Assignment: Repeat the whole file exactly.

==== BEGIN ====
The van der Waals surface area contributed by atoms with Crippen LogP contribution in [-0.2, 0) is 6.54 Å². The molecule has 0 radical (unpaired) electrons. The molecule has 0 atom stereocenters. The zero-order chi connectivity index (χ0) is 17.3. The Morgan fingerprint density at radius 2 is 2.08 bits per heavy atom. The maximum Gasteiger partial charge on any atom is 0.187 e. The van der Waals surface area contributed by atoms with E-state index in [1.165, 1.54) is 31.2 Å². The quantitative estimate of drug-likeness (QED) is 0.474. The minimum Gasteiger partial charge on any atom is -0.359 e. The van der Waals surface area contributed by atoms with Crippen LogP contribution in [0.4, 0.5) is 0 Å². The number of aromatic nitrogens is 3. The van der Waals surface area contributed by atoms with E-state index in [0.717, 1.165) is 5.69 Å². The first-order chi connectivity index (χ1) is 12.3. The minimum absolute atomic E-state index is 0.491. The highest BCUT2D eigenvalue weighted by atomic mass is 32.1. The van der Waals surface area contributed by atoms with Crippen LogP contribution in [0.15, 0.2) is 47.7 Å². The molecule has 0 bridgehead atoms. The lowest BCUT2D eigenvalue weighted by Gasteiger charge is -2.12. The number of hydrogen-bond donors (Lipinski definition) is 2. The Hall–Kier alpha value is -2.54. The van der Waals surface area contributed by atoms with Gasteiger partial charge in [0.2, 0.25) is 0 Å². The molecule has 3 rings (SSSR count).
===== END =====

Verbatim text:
The van der Waals surface area contributed by atoms with Crippen LogP contribution in [-0.2, 0) is 6.54 Å². The molecule has 0 radical (unpaired) electrons. The molecule has 0 atom stereocenters. The zero-order chi connectivity index (χ0) is 17.3. The Morgan fingerprint density at radius 2 is 2.08 bits per heavy atom. The maximum Gasteiger partial charge on any atom is 0.187 e. The van der Waals surface area contributed by atoms with E-state index in [1.165, 1.54) is 31.2 Å². The quantitative estimate of drug-likeness (QED) is 0.474. The minimum Gasteiger partial charge on any atom is -0.359 e. The van der Waals surface area contributed by atoms with Crippen LogP contribution in [0.4, 0.5) is 0 Å². The number of aromatic nitrogens is 3. The van der Waals surface area contributed by atoms with E-state index in [0.717, 1.165) is 5.69 Å². The first-order chi connectivity index (χ1) is 12.3. The minimum absolute atomic E-state index is 0.491. The highest BCUT2D eigenvalue weighted by atomic mass is 32.1. The van der Waals surface area contributed by atoms with Crippen LogP contribution in [0.15, 0.2) is 47.7 Å². The molecule has 0 bridgehead atoms. The lowest BCUT2D eigenvalue weighted by Gasteiger charge is -2.12. The number of hydrogen-bond donors (Lipinski definition) is 2. The Hall–Kier alpha value is -2.54. The van der Waals surface area contributed by atoms with Gasteiger partial charge in [0.2, 0.25) is 0 Å². The molecule has 3 rings (SSSR count).